"Thus, now we are facing a “nuclear winter” (!) where thousands of companies will go out of business."
"The decline in funding for Seed/Early stage companies is firmly in place — we’ve seen a drop in dollars and deals both quarter-over-quarter and year-over-year"
"Median valuations for seed financings in 2011 reached $2.9 million, more than 60% higher than the previous year and the highest total since the dot-com frenzy of 2001, according to industry tracker Dow Jones VentureSource, a unit of Wall Street Journal owner News Corp."
"Corporate deals are going increasingly to later-stage startups and tend to be higher in value, which indicates that corporate venture capital firms are taking fewer risks."
"The bad performance of the Facebook IPO will hurt the funding market for earlier stage startups. No one knows yet how much. Possibly only a little. Possibly a lot, if it becomes a vicious circle."
"The problem with many accelerators right now is that they’re not focused primarily on education or making money as the output/result. Instead, they’re focused on “community building” – particularly in non-startup hubs. I see this as a mistake, because you can’t manufacture communities this way; you need to focus on building successful (and big!) companies that exit, and return some of the cash and know-how back into the ecosystem."
"Suddenly everyone believes that the answer is in accelerators, and we have no [long-term data] to support it,"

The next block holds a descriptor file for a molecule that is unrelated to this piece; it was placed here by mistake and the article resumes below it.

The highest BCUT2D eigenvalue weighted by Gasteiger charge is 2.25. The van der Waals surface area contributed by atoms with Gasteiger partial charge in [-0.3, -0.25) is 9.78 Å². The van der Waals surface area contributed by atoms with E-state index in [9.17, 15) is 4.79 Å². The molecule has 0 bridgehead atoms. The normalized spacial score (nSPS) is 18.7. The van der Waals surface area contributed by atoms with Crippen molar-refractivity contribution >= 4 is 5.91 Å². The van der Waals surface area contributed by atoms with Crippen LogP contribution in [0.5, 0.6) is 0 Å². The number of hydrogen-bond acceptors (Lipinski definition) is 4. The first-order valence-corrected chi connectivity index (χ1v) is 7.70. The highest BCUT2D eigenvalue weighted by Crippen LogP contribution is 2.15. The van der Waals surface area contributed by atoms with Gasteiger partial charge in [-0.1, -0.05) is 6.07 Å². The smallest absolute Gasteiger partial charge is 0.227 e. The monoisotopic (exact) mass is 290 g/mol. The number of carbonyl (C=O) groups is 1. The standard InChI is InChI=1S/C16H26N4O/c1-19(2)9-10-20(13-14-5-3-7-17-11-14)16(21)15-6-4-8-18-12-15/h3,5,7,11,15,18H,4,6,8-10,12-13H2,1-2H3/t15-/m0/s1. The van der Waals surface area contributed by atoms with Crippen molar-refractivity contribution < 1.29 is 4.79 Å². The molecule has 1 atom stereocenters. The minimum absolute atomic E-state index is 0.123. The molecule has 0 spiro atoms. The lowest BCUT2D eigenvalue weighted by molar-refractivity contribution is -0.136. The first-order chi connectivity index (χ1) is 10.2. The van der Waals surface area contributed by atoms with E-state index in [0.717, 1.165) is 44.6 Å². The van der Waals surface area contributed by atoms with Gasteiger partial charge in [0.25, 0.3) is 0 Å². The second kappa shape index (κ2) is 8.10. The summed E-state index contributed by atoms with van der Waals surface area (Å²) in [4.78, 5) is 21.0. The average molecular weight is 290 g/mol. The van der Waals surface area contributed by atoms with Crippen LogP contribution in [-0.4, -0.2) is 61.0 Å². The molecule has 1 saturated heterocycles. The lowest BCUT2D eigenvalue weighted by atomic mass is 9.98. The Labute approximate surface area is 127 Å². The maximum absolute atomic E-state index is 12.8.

— Lesa Mitchell, vice president of advancing innovation at the Ewing Marion Kauffman Foundation, an entrepreneurship advocacy organization in Kansas City, Mo.
(Source: The Wall Street Journal)
"YOU’VE GOT TO BE CAREFUL NOT TO CONFUSE GROWTH WITH VALUE."
"Last year, Accel raised $2.8 billion in fresh capital, while the broader industry contracted. Venture firms started 76 funds last year, the lowest number in 17 years, according to the National Venture Capital Association."
"On a whole, there are very few high tech models that lend themselves to successful (long-term) bootstrapping in today’s highly competitive market. “The best companies use funding to scale rapidly and own the market,” he says, “it’s not a tradeoff.”"
"Berlin’s innovative frenzy is a significant shift for Germans, who tend to be risk-averse. “Obviously after the Second World War, [Germans] didn’t have a great risk appetite—they wanted to focus on rebuilding and being safe,” he says. “I think just now a generation is surfacing that isn’t bothered by the post-World War II mind-set and is instead focused on changing the world."